Look October 1968 cover


October 15, 1968

Barbra - A frantic, brassy, tender Funny Girl

Produced by Ira Mothner

Text by Ira Mothner
Photographs by Steve Schapiro

Hollywood isn't the same since Funny Girl hit town

"I'M THE GREATEST STAR," booms Barbra soon after Funny Girl gets rolling — and there's no fighting it. The big screen can hardly hold her.

As movie tellers back in her native Brooklyn get the picture, "There's this gawky kid, see, and she can't get into the chorus because she isn't very pretty. So, she tells everybody how great she is, which nobody is supposed to know. It's really Barbra Streisand, only she's supposed to be Fanny Brice, who was kind of like Barbra a long time ago. Anyway, she gets onstage, keeps the job and gets famous, marries a louse and gets loused up."

Streisand on roller skates

It all works because Barbra is that cocky and vulnerable, comic valentine of a girl who was "Funny Girl" from the moment the Broadway show opened. "I have a feeling for what's right," Barbra insists, and she had feelings about most things in the film — her first. But she's a quick study. "The only thing she hasn't learned is tact," producer Ray Stark says, and writer Isobel Lennart found work on the movie "a deflating, ego-crushing experience." Yet William Wyler, tyrant director, gave Barbra her head. "Do you understand what I'm saying?" she demanded one day, explaining a camera angle he'd devised 30 years before. Quiet as a banked volcano, Wyler answered, "Say some more."

She crumbled a little, "I talk a lot, don't I?"

The Hollywood hounds gave Barbra a rough time, and she still dwells on the hurtful stories, worries, "They're waiting for me to fail." It's hard to write about her, like trying to find what's behind the Mona Lisa, because she gives an audience everything she is. "You can't fool them," she says, "you can't act something you're not."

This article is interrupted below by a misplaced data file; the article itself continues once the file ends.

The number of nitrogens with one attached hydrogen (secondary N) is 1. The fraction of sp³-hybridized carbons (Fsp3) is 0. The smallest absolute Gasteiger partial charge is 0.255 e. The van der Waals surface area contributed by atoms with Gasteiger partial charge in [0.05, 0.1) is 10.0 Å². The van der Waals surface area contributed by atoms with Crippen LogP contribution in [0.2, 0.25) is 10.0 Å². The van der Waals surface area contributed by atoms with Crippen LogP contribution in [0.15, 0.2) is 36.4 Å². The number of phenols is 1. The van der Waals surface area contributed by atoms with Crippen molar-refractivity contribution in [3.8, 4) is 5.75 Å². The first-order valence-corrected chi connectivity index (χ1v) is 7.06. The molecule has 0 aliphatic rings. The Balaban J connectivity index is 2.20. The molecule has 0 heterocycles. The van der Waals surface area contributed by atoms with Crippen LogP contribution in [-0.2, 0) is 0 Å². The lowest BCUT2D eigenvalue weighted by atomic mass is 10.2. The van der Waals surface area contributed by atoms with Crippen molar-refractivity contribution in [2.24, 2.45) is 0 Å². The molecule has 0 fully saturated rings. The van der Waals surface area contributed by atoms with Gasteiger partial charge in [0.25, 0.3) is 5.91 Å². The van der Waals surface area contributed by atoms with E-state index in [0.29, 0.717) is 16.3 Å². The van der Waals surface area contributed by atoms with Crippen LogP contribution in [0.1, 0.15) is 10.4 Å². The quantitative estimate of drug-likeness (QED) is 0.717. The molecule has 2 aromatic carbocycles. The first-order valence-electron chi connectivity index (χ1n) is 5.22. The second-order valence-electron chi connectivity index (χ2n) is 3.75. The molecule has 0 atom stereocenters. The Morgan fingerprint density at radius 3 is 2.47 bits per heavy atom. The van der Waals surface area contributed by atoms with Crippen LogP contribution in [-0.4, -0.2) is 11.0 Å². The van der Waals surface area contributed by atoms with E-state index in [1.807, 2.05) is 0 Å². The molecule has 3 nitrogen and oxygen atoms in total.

Sharif and Streisand

Bright, not cerebral, but concerned, she sang out for Eugene McCarthy and peace in Vietnam. "That's what's going on in me and in the world today." When she's wrong, she owns up: "The Belle of 14th Street special, they can rap me for that one." But when 128,000 people came to see her in Central Park, she was right. If slighted, she squeals, and is down on her Funny Girl boss for lesser prerogatives and a tackier trailer than she later got on the Hello, Dolly! set. "They respect my opinions," she says of the Dolly! team and snipes at Stark for some Funny Girl ads. "They're vulgar."

Her Hollywood fantasies died hard. "I thought they'd make me gorgeous. I always wanted to be pretty." They didn't do it, but her face on the screen "never looked so good eight inches high. Maybe I was never ugly." Not ugly, never pretty, sometimes beautiful, she has, as Isobel Lennart tagged it, "made life a lot better for a helluva lot of homely little girls."

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